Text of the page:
Plant or machinery leased with other assets:
Plant or machinery may be leased with other assets. For example a production line may be leased with the buildings which house it. Or a car may be leased with a photocopier.
For the long funding lease rules to work as intended, and treat longer periods of financing of plant or machinery as just that, it is necessary to separate such leases into two or more leases and apply the long funding lease rules to each deemed lease.
In broad terms, where plant or machinery is leased with other assets, the plant or machinery is treated as if it were the subject of a separate notional lease. Where different types of plant or machinery are leased under the same lease they too are treated as if they are subject to separate notional leases. The tests for a long funding lease, and the rules for taxing them, are then applied to each notional lease of plant or machinery.
Background plant or machinery is the sort of plant or machinery that might be found in many types of building and performs a ‘background’ function. It includes plant or machinery such as lifts and central heating.
Which finance facility is best for us?
What method of finance shall I use?
When businesses calculate the cost of different sources of finance used, a logical relationship should emerge between the cost of the different sources of finance and the risks involved. This article discusses the implications and variations to determine the correct finance facility upon purchasing assets.
This method of determining ones options of finance is akin to a balance sheet whereby it is a snap shot in time of a company’s overall worth and will vary given many factors.
The calculations below are for indicative purposes only. Current tax rates and capital allowance rates vary and should not be used to alone to determine investment decisions.
XYZ Plc, a coach operator have traded for 125 years. The company are purchasing a new coach to the value of £160,000; before the Finance Director makes a decision on the investment method the company may wish to calculate the NPV (Net Present Value)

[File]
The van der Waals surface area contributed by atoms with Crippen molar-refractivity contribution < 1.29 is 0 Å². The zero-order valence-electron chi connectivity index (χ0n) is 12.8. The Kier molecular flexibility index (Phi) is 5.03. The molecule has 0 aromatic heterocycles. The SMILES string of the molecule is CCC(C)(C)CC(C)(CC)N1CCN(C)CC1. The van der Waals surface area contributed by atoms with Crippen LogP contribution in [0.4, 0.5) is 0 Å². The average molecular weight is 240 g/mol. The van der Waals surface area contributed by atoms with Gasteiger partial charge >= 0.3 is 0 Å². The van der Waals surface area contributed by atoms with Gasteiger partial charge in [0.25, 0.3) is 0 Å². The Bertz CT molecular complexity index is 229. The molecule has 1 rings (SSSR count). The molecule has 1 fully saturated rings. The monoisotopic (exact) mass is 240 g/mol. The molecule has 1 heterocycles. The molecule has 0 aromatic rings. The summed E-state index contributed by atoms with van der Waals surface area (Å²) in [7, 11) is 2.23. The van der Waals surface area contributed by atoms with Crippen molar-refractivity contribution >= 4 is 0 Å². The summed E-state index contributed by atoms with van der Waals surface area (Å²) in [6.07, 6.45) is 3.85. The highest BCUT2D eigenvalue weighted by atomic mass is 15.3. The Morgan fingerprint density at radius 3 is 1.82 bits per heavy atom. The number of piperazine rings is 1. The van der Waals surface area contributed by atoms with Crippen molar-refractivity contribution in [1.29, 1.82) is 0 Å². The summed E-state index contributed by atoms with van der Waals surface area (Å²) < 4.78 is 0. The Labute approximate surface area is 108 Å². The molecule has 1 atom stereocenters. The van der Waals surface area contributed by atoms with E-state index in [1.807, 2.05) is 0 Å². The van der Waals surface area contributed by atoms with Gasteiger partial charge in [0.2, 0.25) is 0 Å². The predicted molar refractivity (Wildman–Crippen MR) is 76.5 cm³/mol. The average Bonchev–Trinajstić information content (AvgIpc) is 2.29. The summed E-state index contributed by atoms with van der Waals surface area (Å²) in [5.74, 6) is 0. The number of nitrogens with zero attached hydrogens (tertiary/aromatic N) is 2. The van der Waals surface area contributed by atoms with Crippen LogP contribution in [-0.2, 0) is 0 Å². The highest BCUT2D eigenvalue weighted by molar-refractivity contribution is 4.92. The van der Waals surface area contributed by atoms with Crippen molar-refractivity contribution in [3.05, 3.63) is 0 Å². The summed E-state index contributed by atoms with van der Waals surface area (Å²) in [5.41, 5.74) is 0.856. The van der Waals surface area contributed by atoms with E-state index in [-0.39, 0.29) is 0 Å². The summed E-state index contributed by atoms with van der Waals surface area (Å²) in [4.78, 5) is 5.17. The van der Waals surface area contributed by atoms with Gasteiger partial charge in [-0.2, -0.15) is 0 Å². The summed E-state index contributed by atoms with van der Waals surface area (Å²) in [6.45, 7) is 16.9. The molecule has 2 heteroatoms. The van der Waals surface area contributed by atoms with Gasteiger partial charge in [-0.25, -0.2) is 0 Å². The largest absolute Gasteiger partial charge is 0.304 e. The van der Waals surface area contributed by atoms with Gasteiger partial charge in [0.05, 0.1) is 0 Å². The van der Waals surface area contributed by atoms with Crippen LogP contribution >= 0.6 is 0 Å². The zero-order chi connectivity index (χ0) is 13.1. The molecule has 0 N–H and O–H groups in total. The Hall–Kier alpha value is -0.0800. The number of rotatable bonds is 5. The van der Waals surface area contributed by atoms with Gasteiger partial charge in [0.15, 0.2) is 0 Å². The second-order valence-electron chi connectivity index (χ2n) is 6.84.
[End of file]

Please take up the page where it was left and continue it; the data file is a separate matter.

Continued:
(A net present value (NPV) includes all cash flows including initial cash flows such as the cost of purchasing an asset, whereas a present value does not.-we will endeavour to discuss and post full calculations in another article including WACC (weighted average cost of capital and the implications)).
Factors that will influence the investment decision for XYZ plc
1. Asset cost (exc VAT): £160,000.00
2. Tax rate: 30% (now 28%-see Fig 1)
3. Capital allowance rate: 25%
4. Months to year end: 6 remaining
5. Opportunity cost of funds: 8.00%
6. Depreciation rate: 6.67% per annum
7. Asset kept for: 180 months
A synopsis of the net present cost, (please see explanation above) after tax over 180 months.
Most beneficial Consideration
Description Net Present Value
Hire Purchase 10 yrs 118102.65
Hire purchase 7 yrs 119706.41
Operating Lease 7 yrs 124458.72
Finance Lease 7 yrs 125634.50
Operating Lease 5 yrs 129528.88
The option with the lowest NPV should be considered the most economical, in this case XYZ plc should consider a Hire Purchase facility over a 10 year period, although many other factors will influence this decision.
*The discount rate is 5.71%
Compounding and discounting
Compounding is the way to determine the future value of a sum of money invested now, for e.g. in a bank account, where interest is left in the account after it has been paid. Since interest received is left in the account, interest is earned on interest in future years; the future value depends on the rate of interest paid, the initial sum invested and the number of years the sum is invested for.
Discounting is the opposite of compounding, compounding takes us forward discounting takes up backwards from the future value of a cash flow to its present value.